But she’s a real phony..

“You’re wrong. She is a phony. But on the other hand you’re right. She isn’t a phony because she’s a real phony. She believes all this crap she believes. You can’t talk her out of it.”

Truman Capote, Breakfast at Tiffany’s

When you move to London you’re confronted with the widest scope of characters imaginable. The quiet reserved bookish types, the arty farty to the hippy dippy and the downright bizarre. When I saw all these people I was in awe at how unique and off the charts they were, both  impressed at their “out-there” way of thinking and absolute disregard for how they are perceived. As if it were all really just for them. But once the first glimpse of the untouchable individuals had passed, and I looked for longer than a glance, the dream, so to speak, started to collapse (a little like inception)- a dream within a dream within a dream. Layers and layers of something that did not stick.

Thinking of one case, as I got to unravel this one particular individual, I was amazed at what I thought was a natural charisma, a raw magnetism all as a result of looking and sounding as if they’ve stepped from a world decades ago, their air of you don’t know me and never will, multi-faceted exterior and utter lack of gravity toward THIS reality. But, I became to see the situation for what it was. An impeccably constructed image, but barely even an image it ran much deeper than appearance; an idea. Through voice, and senses and attire, the pauses between their spoken words- each carefully thought out so as to exude a breathy sumptuousness that none is born with; that part should have at least been apparent.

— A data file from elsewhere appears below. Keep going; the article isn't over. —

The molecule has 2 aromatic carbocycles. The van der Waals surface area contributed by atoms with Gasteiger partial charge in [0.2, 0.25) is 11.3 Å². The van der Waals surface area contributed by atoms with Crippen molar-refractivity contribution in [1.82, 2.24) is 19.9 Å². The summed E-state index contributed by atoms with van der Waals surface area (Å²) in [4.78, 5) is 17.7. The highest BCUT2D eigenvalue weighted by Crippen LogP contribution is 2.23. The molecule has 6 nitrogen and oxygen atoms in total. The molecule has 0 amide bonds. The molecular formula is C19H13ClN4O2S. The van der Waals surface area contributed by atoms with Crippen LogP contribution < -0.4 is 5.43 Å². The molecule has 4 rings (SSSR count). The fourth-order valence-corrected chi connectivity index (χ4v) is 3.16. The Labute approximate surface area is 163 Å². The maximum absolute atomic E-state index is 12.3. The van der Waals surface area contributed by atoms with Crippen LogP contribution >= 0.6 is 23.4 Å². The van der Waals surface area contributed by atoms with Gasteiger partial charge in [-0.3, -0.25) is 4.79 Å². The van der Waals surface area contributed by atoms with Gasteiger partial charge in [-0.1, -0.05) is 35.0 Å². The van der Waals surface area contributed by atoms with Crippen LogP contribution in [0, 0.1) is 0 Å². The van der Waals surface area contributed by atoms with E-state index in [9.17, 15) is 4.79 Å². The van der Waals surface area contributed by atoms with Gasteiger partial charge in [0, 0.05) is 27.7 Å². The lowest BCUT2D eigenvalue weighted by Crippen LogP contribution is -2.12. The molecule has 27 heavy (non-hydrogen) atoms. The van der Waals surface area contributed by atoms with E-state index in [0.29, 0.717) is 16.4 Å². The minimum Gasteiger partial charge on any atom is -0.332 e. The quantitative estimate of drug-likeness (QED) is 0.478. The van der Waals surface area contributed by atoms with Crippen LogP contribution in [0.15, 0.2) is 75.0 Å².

Stumbling upon the reality of what they WERE as opposed to what they had formulated, I could not buy into it any longer. However, whether this was my own issues or not, I began to question the line between being inspired by the movies you love, the music you listen to, the way it makes you feel, the places you’ve been and how you want to completely embody the essence of these things…and question the line between inspiration and transformation of the self. What this train of thought brought me to was an apt quote from Breakfast at Tiffany’s. A Truman Capote line I never really understood until I was confronted with it’s message- ” the real phony”.

As intertwined as the whole thought process became, and as unsure as I was if I was just getting stuck in a line of thought that was irrelevant whatever it’s outcome, I wondered if we were all real phony’s. Whilst I had always thought we were influenced by our likes and loves, I now questioned if my whole persona, much like the phony I had so unforgivingly dissected, was as carefully constructed as theirs. Had I missed that I had been articulating every taste and passion verbally to others, through my appearance and pictures, only to add to an exterior image and perception I wished others to gain of me? Furthermore, were those typically handsome bearded men, the coffee drinkers, the bookish types that I had lusted over (and still do really) as some romantic “idea” been an “idea” themselves? Was anyone a true reflection of themselves, because of just loving the things they loved… without becoming them? And in fact…was this even possible?

Nonetheless, why did it matter if I, or they, were a phony…

because in the end, at least they’re a real phony?